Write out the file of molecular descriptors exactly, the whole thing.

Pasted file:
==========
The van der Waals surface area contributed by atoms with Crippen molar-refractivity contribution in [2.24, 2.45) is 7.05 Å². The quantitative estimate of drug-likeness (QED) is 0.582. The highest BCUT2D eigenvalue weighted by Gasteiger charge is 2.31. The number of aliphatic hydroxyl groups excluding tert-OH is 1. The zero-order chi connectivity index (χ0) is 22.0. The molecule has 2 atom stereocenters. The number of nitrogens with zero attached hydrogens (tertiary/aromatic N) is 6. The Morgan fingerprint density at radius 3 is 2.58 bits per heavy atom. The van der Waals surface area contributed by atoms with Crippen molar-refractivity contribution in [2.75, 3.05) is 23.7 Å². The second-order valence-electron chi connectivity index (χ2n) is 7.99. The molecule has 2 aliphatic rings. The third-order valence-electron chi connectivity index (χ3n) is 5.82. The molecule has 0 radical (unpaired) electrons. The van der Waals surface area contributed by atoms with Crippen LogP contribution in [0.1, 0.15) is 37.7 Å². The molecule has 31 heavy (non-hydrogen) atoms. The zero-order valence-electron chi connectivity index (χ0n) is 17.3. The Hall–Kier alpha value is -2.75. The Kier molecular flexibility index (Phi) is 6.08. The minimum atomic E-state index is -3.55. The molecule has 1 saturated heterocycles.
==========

The van der Waals surface area contributed by atoms with Crippen molar-refractivity contribution in [2.24, 2.45) is 7.05 Å². The quantitative estimate of drug-likeness (QED) is 0.582. The highest BCUT2D eigenvalue weighted by Gasteiger charge is 2.31. The number of aliphatic hydroxyl groups excluding tert-OH is 1. The zero-order chi connectivity index (χ0) is 22.0. The molecule has 2 atom stereocenters. The number of nitrogens with zero attached hydrogens (tertiary/aromatic N) is 6. The Morgan fingerprint density at radius 3 is 2.58 bits per heavy atom. The van der Waals surface area contributed by atoms with Crippen molar-refractivity contribution in [2.75, 3.05) is 23.7 Å². The second-order valence-electron chi connectivity index (χ2n) is 7.99. The molecule has 2 aliphatic rings. The third-order valence-electron chi connectivity index (χ3n) is 5.82. The molecule has 0 radical (unpaired) electrons. The van der Waals surface area contributed by atoms with Crippen LogP contribution in [0.1, 0.15) is 37.7 Å². The molecule has 31 heavy (non-hydrogen) atoms. The zero-order valence-electron chi connectivity index (χ0n) is 17.3. The Hall–Kier alpha value is -2.75. The Kier molecular flexibility index (Phi) is 6.08. The minimum atomic E-state index is -3.55. The molecule has 1 saturated heterocycles.